New Arena Aims To Change Environment For NU Basketball

Daily Nebraskan, Dan Hoppen

http://www.dailynebraskan.com/sports/new-arena-s-seating-aims-to-involve-students-create-better-atmosphere-1.2689497

Three years ago, the Nebraska basketball team traveled to Kansas State to take on the Wildcats. The result, a 77-72 loss, isn’t particularly noteworthy. But Bramlage Coliseum — also known as the Octagon of Doom — left a crucial impression on several members of the Husker staff, including executive associate athletic director Marc Boehm.

Opposed to the Bob Devaney Sports Center, which seats students behind each basket, Kansas State had all its students seated behind the team benches, making it difficult for the Huskers to hear or communicate on the bench. Boehm liked the idea, but it was restricted by the Devaney . If he put students behind the benches there, the spectators behind them wouldn’t be able to see, as students typically stand the entire game.

But when the new downtown arena, since named Pinnacle Bank Arena, was approved in May 2010, the opportunity to put the students in a more impactful position arose. NU jumped at the chance and announced the seating plans for the new arena, which will be ready for the 2013-2014 season, this weekend.

There will be approximately 450-500 seats available behind the team benches and another 500 behind the basket that opponents will shoot at in the second half.

“The students can have such a huge impact on the game, Boehm said. They have to be part of the atmosphere. Basketball is such an intimate setting that you need to position the students in great spots.”

Boehm said it’s still unclear how the problem about who gets the prime seats will be decided. Several ideas have been discussed, including going by seniority and a lottery system.

But if you’re looking to improve your chances, Boehm said there’s a possibility that a loyalty program will be put in place and students who have previously bought tickets will get a better shot at the prized seats.

Unlike the Devaney, the new arena won’t be within comfortable walking distance for most students, many of whom don’t have cars. But NU has devised a shuttle system plan to accommodate them. Shuttles will pick up students at dorms, fraternities, sororities and other on-campus locations and transport them directly to the student entrance.

“We love (the) Devaney, but with a new arena, you’re going to be able to do so much more and get the students so much more involved, Boehm said. When you make it easy like that and you make it affordable, we see no reason for this not to be sold out every game.”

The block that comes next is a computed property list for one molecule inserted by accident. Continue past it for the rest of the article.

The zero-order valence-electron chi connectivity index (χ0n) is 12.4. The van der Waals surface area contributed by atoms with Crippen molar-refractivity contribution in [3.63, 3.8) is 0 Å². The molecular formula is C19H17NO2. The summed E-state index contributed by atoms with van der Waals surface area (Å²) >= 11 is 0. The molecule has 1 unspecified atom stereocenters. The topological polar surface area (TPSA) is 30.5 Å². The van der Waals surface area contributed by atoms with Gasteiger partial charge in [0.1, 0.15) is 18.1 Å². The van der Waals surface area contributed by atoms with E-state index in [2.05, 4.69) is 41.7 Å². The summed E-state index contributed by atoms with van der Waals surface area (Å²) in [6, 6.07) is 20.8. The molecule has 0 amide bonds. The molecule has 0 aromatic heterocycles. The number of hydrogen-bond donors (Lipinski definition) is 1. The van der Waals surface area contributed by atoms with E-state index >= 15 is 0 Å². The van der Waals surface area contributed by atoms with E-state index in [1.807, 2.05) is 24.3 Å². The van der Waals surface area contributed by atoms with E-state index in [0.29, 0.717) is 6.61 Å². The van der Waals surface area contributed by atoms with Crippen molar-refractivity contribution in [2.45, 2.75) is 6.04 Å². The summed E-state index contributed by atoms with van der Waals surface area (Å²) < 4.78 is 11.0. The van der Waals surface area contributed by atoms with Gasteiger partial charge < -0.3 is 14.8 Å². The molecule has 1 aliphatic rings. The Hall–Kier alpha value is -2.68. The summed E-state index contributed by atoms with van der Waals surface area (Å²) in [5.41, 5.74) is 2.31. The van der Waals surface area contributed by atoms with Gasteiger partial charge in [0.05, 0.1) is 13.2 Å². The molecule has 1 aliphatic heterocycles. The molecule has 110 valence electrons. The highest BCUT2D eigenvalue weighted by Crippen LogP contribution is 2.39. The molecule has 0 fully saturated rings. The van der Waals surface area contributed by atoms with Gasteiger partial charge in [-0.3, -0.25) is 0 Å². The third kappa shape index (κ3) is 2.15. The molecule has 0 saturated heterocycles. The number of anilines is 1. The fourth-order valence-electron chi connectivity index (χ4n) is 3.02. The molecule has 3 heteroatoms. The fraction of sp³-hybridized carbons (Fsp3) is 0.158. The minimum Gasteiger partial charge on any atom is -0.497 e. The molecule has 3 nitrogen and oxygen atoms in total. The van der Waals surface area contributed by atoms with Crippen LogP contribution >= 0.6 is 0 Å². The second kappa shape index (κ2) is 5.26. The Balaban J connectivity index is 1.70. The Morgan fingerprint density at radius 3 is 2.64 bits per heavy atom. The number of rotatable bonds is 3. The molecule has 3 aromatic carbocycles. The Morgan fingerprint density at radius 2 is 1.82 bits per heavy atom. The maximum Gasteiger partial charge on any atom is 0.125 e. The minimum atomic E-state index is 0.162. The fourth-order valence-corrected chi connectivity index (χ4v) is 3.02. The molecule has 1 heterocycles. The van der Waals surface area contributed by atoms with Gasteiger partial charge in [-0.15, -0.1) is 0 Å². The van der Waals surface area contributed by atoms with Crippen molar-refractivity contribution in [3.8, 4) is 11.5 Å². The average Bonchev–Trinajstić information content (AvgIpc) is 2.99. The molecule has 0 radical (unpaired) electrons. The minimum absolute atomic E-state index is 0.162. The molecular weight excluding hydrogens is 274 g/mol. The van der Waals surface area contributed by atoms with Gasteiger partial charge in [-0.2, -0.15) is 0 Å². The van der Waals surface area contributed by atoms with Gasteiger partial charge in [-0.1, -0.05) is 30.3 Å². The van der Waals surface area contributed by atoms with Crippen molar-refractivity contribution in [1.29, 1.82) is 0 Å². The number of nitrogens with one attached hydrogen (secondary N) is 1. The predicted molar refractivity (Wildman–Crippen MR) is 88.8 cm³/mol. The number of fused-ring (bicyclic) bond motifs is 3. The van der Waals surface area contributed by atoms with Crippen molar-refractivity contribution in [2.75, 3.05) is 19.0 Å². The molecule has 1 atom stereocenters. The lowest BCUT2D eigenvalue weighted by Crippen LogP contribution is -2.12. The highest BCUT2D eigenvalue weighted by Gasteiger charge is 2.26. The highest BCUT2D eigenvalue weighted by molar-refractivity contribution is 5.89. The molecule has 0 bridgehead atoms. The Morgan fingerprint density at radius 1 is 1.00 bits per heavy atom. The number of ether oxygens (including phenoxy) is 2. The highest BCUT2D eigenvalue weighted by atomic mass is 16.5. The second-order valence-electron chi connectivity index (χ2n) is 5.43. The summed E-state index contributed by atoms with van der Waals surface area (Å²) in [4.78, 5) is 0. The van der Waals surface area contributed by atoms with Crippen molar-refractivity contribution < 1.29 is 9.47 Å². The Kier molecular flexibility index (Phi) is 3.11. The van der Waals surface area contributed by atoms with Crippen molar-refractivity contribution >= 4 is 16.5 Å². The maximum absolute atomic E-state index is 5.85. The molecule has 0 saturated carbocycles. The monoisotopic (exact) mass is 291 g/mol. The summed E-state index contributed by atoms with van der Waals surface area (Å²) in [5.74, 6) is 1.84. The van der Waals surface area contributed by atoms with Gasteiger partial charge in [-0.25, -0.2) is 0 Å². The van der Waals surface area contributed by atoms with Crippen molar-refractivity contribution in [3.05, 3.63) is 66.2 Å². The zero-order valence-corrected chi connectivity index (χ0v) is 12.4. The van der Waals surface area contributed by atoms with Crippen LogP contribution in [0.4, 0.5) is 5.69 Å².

While the main thinking behind the change was to allow the students to impact the game, the change has other benefits. The new seating will make the students fully visible during televised games, which Boehm hopes will make an impression on recruits.

“We’re always in the recruiting phase, Boehm said. When a young man sits at home and sees that fans are interested in coming, it shows that it’s a crazy environment that can really be fun.”

NU coach Doc Sadler supports the idea. The Huskers played at Ohio State this year, another team featuring this type of student seating, and will face a similar set-up at Michigan State.

“I think if we’re going to be a consistent NCAA Tournament team in this league, you’d better have a six-to-eight-point advantage at home, Sadler said. Everybody has that everywhere you go. Just to be even, you’ve got to have that. Anything they do to get the students and crowd into it, they better do it.”

Boehm also sees the better seats as a way of thanking the students for their loyalty over the years. Even as NU has had double-digit losses to Wisconsin, Michigan State and Ohio State at home, the Red Zone has had a good turnout for nearly every game. Sadler gave some of the credit in the Huskers’ upset over Indiana to the Devaney faithful.

“The bottom line is we have been so proud and appreciative of the students that have shown, Boehm said. Let’s be honest, we’ve had a tough stretch. To see those students out there every single game, it’s been impressive. The students have been unbelievable in their support over the years.”